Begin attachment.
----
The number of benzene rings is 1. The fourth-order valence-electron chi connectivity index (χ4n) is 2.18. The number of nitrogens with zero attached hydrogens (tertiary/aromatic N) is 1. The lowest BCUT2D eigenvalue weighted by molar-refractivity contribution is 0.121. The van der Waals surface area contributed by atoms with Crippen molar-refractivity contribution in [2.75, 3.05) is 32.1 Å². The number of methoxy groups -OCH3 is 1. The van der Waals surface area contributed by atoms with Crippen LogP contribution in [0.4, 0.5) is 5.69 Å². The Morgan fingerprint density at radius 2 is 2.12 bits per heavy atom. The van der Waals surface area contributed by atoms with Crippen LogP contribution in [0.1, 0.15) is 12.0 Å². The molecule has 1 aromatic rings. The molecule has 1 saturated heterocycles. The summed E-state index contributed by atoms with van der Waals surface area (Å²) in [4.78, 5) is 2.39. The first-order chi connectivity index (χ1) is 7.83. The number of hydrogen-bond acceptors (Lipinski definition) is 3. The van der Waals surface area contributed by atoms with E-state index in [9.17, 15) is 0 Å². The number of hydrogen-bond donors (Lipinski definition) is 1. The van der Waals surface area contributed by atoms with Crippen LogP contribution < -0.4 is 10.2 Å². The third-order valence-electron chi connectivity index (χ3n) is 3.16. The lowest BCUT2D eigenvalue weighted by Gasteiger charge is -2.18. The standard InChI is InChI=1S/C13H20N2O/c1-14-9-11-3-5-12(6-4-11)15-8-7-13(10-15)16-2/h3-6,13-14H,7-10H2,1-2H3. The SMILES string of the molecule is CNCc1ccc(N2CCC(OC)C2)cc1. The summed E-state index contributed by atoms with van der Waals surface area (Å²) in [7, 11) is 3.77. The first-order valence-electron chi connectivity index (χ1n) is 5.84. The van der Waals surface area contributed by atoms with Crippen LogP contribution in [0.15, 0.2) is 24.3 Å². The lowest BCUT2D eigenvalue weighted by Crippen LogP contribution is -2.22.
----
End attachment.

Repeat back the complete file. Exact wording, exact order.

The number of benzene rings is 1. The fourth-order valence-electron chi connectivity index (χ4n) is 2.18. The number of nitrogens with zero attached hydrogens (tertiary/aromatic N) is 1. The lowest BCUT2D eigenvalue weighted by molar-refractivity contribution is 0.121. The van der Waals surface area contributed by atoms with Crippen molar-refractivity contribution in [2.75, 3.05) is 32.1 Å². The number of methoxy groups -OCH3 is 1. The van der Waals surface area contributed by atoms with Crippen LogP contribution in [0.4, 0.5) is 5.69 Å². The Morgan fingerprint density at radius 2 is 2.12 bits per heavy atom. The van der Waals surface area contributed by atoms with Crippen LogP contribution in [0.1, 0.15) is 12.0 Å². The molecule has 1 aromatic rings. The molecule has 1 saturated heterocycles. The summed E-state index contributed by atoms with van der Waals surface area (Å²) in [4.78, 5) is 2.39. The first-order chi connectivity index (χ1) is 7.83. The number of hydrogen-bond acceptors (Lipinski definition) is 3. The van der Waals surface area contributed by atoms with E-state index in [9.17, 15) is 0 Å². The number of hydrogen-bond donors (Lipinski definition) is 1. The van der Waals surface area contributed by atoms with Crippen LogP contribution < -0.4 is 10.2 Å². The third-order valence-electron chi connectivity index (χ3n) is 3.16. The lowest BCUT2D eigenvalue weighted by Gasteiger charge is -2.18. The standard InChI is InChI=1S/C13H20N2O/c1-14-9-11-3-5-12(6-4-11)15-8-7-13(10-15)16-2/h3-6,13-14H,7-10H2,1-2H3. The SMILES string of the molecule is CNCc1ccc(N2CCC(OC)C2)cc1. The summed E-state index contributed by atoms with van der Waals surface area (Å²) in [7, 11) is 3.77. The first-order valence-electron chi connectivity index (χ1n) is 5.84. The van der Waals surface area contributed by atoms with Crippen LogP contribution in [0.15, 0.2) is 24.3 Å². The lowest BCUT2D eigenvalue weighted by Crippen LogP contribution is -2.22.